Ironically, the simplest form of such a dark energy is the cosmological constant that was introduced by Einstein when he was trying to ensure that his theory of general relativity allowed for a non-expanding Universe, the accepted view at the time. As it happens, the theory of general relativity with the cosmological constant actually explains the accelerating expansion very well. Alternatively, it has been proposed that general relativity should be replaced with a modified theory of gravity, which would explain the accelerating expansion and the formation of structures in the early Universe by a different behaviour of gravity on the largest scales.

The ELT will provide unique contributions towards deciding whether general relativity or a modified theory of galaxy best describes the expansion of the Universe, including testing the behaviour of gravity in unexplored regimes, as well as mapping the expansion history of the universe.

Cosmology: watching the Universe expand

To understand our Universe we need to understand what’s driving its acceleration, which requires astronomers to determine the expansion history of the Universe. The ELT will revolutionise the way we measure the acceleration of the Universe allowing us to unravel the mysteries of dark energy.

Standard probes of the expansion of the Universe include weak gravitational lensing and the signature that light imprinted shortly after the Big Bang on today’s distribution of galaxies, and type Ia supernovas. The ELT will contribute to current efforts to measure the acceleration of the Universe by characterising high-redshift Type Ia supernovas identified by James Webb Space Telescope and other survey facilities.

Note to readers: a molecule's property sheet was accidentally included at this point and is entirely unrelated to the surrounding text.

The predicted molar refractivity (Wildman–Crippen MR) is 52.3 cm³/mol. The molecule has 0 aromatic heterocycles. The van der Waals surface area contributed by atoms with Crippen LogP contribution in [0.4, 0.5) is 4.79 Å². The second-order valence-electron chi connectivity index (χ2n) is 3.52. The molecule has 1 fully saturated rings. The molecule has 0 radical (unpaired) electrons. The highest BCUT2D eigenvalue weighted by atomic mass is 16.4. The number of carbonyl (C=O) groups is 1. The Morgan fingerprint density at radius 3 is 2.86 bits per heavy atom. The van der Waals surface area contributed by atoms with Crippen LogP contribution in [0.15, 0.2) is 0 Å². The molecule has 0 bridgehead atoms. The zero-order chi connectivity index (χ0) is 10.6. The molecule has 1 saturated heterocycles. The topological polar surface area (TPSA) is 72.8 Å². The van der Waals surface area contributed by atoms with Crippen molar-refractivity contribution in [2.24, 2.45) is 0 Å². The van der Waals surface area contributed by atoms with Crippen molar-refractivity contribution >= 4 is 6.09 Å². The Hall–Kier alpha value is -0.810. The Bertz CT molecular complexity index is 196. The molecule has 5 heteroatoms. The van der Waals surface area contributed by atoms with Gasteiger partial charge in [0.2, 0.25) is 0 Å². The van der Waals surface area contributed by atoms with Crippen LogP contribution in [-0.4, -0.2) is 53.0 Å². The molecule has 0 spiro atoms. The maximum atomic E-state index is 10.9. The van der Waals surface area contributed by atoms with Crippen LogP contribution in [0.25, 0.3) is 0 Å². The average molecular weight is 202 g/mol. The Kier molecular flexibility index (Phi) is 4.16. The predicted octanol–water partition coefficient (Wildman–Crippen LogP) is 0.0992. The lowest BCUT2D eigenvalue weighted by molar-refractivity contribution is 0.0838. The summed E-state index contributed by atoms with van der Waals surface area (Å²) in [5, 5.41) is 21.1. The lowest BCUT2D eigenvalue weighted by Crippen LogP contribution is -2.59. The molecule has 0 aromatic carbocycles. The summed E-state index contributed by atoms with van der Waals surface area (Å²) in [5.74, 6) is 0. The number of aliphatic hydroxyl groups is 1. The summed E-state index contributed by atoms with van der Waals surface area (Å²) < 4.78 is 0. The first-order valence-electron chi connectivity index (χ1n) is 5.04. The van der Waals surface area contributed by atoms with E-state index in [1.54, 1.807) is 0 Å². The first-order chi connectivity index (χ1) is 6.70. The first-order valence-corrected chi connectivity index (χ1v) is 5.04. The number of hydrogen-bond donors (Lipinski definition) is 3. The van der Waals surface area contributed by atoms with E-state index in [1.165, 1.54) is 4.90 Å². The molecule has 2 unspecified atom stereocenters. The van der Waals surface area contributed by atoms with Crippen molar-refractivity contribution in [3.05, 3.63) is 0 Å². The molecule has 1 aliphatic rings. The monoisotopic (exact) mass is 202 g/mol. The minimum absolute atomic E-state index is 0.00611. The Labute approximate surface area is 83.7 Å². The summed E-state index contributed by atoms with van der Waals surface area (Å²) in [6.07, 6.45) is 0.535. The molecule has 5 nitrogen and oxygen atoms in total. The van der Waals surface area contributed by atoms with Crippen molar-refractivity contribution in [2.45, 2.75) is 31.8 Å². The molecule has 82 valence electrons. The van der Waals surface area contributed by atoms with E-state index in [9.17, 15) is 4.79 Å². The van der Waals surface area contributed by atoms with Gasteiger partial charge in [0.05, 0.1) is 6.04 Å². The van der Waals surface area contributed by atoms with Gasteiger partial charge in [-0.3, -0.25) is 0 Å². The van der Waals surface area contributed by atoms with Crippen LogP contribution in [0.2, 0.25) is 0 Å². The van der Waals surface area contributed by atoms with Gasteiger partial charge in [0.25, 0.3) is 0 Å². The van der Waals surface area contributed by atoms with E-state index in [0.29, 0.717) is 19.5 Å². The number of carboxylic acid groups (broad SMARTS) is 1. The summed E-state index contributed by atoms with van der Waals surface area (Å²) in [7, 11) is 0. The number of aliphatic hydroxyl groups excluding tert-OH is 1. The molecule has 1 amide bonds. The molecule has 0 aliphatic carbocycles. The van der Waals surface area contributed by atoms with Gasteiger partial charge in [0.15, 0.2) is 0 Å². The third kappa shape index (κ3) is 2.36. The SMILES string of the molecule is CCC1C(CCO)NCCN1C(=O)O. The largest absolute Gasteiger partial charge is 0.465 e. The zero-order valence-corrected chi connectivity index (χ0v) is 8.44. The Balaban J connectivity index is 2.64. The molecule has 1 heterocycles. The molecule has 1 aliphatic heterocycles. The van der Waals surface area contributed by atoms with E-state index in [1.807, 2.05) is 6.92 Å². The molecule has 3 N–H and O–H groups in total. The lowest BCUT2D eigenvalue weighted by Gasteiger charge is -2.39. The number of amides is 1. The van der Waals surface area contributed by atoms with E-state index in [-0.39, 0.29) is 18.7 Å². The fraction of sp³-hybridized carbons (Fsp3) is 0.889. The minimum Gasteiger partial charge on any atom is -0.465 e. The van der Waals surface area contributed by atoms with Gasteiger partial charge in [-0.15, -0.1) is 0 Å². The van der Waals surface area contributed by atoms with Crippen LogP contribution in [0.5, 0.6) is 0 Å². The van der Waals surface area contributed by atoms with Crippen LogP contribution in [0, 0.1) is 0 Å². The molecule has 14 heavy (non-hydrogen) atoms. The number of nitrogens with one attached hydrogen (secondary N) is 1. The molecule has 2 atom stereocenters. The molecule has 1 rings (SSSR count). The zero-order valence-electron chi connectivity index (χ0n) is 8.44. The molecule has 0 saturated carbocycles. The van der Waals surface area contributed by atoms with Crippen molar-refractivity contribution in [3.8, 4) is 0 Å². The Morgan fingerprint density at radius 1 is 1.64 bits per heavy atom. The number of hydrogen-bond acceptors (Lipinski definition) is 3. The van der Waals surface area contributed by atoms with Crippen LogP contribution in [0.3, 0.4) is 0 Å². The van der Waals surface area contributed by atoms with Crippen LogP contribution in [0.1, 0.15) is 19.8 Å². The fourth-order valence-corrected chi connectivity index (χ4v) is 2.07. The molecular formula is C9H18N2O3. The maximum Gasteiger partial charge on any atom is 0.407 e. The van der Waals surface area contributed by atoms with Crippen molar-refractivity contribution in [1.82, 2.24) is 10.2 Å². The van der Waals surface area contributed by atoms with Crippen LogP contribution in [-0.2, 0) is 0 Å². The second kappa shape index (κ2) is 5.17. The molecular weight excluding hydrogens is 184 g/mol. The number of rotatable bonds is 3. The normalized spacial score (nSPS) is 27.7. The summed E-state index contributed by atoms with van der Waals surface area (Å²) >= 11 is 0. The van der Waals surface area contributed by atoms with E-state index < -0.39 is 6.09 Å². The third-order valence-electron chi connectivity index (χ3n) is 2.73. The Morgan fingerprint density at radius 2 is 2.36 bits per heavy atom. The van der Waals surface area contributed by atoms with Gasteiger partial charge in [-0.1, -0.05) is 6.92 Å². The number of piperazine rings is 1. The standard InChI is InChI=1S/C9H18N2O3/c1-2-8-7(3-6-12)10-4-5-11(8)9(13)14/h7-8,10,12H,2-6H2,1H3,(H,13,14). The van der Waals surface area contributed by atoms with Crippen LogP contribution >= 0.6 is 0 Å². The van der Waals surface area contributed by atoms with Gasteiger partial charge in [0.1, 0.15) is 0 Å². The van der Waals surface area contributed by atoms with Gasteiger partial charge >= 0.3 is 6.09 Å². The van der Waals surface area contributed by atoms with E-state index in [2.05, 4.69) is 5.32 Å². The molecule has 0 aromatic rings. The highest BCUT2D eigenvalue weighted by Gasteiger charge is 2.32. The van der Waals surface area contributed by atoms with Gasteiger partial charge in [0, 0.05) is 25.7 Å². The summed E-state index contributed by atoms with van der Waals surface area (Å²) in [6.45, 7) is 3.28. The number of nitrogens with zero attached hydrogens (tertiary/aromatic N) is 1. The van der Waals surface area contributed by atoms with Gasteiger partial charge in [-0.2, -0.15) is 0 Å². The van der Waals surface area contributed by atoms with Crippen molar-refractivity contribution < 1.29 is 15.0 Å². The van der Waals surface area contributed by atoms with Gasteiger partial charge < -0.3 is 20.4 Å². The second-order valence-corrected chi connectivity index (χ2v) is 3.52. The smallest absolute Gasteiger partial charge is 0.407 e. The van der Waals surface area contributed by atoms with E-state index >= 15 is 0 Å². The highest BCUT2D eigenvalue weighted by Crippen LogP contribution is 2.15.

But the ESO telescope will also map the expansion history of the Universe using a whole different method, by watching the Universe expand in real time. 

Extracting information about the Universe’s expansion from standard probes relies on assumptions about the curvature of space, depends on the adopted cosmological model, and can only estimate the average expansion history over long time periods. A model-independent approach that measures the expansion rate directly was proposed as early as the 1960s, but limitations in technology have meant that astronomers have not been able to make such a measurement in practice. This approach is known as redshift drift, and is a method that offers a truly independent and unique approach to exploring the expansion history of the Universe. The redshift of the spectra of distant objects is an indication of the expansion of the Universe, so the change in this redshift over time is a measure of the change in the rate of expansion. However, the estimated size of this redshift drift over a decade is only about 10 cm/s. Such a signal is about 10–20 times smaller than today’s large telescopes can measure in such distant galaxies. The huge light-collecting area of the ELT, coupled with new developments in quantum optics to record ultrastable spectra, means that this amazing measurement now lies within reach. 

Astronomers will use the redshift drift method with the ELT’s HIRES instrument to determine the accelerating expansion of the Universe directly, thereby allowing us to quantify the nature of the dark energy responsible for the acceleration. Once a first epoch of observations is made, the redshift drift signal grows linearly with time. Hence, in the very long run (on the timescale of many decades) the redshift drift may well overtake the ability of other methods to constrain the expansion history of the Universe.